There is an emerging consensus in the spatial statistical literature that basis expansion models are flexible and useful to model large, nonstationary spatial datasets. Low-rank models, approximate spectral decompositions, multiresolution representations, stochastic partial differential equations, and empirical orthogonal functions all fall within this basic framework. In this talk, we explore a graphical model representation for the stochastic coefficients relying on the specification of the sparse precision matrix. Sparsity is encouraged in an L1-penalized likelihood framework. Estimation exploits a majorization-minimization approach. The result is a flexible nonstationary spatial model that is adaptable to very large datasets. The idea is readily extended to multivariate problems. Illustrations on statistical climatology datasets will be shown.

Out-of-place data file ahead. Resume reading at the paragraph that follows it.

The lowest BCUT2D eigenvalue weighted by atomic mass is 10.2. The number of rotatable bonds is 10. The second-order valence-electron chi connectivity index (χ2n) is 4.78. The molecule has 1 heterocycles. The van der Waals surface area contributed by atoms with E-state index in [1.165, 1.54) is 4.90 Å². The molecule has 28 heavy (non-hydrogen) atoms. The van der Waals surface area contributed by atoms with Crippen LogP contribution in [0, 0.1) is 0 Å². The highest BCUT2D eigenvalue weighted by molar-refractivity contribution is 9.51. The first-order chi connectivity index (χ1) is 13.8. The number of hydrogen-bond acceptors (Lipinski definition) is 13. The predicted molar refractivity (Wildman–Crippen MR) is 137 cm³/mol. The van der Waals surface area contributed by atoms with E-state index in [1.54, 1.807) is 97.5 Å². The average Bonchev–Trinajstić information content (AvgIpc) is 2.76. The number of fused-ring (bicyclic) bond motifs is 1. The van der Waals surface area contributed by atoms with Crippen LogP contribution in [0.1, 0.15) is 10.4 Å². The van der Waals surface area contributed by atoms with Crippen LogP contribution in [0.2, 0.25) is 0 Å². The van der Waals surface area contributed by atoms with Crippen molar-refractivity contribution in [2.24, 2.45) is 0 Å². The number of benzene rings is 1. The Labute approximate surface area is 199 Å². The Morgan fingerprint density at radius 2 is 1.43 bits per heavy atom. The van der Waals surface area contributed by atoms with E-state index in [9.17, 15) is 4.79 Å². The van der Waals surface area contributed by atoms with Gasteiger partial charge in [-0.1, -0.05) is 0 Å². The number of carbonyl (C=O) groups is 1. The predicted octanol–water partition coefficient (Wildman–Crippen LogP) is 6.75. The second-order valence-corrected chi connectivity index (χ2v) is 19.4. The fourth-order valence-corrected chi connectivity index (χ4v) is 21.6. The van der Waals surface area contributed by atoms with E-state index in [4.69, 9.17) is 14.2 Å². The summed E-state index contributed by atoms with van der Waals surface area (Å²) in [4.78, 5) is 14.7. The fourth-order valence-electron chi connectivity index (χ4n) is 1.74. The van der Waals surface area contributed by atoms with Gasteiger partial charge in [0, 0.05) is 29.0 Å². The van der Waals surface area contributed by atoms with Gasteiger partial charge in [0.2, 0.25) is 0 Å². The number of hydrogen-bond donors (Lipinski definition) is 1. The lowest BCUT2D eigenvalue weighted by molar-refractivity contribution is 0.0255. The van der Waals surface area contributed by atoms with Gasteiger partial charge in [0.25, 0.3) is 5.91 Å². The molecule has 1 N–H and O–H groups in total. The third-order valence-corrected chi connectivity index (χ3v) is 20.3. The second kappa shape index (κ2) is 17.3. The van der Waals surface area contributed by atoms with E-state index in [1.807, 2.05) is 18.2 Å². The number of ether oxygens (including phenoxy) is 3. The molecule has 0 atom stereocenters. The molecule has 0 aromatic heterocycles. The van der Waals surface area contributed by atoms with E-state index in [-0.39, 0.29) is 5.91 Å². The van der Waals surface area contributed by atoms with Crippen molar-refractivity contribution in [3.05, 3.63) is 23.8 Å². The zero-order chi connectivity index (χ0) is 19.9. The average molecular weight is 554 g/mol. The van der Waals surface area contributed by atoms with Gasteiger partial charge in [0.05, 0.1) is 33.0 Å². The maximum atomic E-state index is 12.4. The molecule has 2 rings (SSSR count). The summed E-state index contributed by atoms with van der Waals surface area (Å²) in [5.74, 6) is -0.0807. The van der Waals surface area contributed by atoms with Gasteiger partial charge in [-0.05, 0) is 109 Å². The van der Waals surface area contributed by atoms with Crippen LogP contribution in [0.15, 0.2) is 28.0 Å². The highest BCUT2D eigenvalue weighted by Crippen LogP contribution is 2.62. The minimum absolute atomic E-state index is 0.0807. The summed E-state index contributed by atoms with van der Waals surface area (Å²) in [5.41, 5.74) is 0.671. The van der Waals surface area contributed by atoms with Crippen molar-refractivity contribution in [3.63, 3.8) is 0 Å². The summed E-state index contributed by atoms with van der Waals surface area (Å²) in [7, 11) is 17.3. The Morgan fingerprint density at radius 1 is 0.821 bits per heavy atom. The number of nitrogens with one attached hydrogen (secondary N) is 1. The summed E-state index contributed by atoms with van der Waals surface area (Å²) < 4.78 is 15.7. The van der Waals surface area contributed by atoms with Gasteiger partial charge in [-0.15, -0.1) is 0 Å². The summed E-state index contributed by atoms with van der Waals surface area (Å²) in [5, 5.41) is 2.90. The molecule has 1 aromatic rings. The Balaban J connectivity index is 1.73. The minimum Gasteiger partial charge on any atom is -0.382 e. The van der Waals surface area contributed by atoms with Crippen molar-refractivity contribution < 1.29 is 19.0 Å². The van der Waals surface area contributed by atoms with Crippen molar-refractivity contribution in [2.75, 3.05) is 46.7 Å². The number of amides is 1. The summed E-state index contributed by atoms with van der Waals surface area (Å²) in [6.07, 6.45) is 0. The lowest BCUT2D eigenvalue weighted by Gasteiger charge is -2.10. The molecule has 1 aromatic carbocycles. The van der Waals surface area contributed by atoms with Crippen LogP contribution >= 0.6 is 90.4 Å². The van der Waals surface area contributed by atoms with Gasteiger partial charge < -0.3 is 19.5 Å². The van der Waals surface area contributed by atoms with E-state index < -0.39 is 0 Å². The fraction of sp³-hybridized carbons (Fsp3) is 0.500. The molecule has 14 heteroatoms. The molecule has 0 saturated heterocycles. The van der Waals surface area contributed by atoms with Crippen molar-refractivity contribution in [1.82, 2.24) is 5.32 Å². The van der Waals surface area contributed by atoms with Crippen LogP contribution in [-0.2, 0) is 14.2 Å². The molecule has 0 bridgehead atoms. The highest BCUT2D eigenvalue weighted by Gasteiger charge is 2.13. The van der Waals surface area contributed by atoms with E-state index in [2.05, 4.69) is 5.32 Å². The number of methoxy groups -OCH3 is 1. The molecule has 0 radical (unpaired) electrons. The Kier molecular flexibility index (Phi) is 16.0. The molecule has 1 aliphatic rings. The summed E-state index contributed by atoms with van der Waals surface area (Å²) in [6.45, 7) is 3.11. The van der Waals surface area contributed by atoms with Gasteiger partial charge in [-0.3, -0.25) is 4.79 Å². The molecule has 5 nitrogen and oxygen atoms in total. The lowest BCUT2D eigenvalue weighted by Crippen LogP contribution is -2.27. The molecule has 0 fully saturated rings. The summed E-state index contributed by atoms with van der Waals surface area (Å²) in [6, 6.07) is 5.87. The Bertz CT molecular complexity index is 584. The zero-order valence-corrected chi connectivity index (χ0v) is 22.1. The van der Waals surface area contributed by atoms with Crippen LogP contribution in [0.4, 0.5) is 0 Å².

Will Kleiber is an Associate Professor of Applied Mathematics at the University of Colorado, Boulder, USA. His Ph.D. is in Statistics from the University of Washington, and he spent two years as a postdoctoral researcher at the National Center for Atmospheric Research with the Geophysical Statistics Project. In 2016 he received the Young Investigator Award from the American Statistical Association's Section on Statistics and the Environment and was a Lebesgue Chair at the Centre Henri Lebesgue, France. His current research interests are in multivariate spatial processes, statistical climatology, and statistics for energy sciences.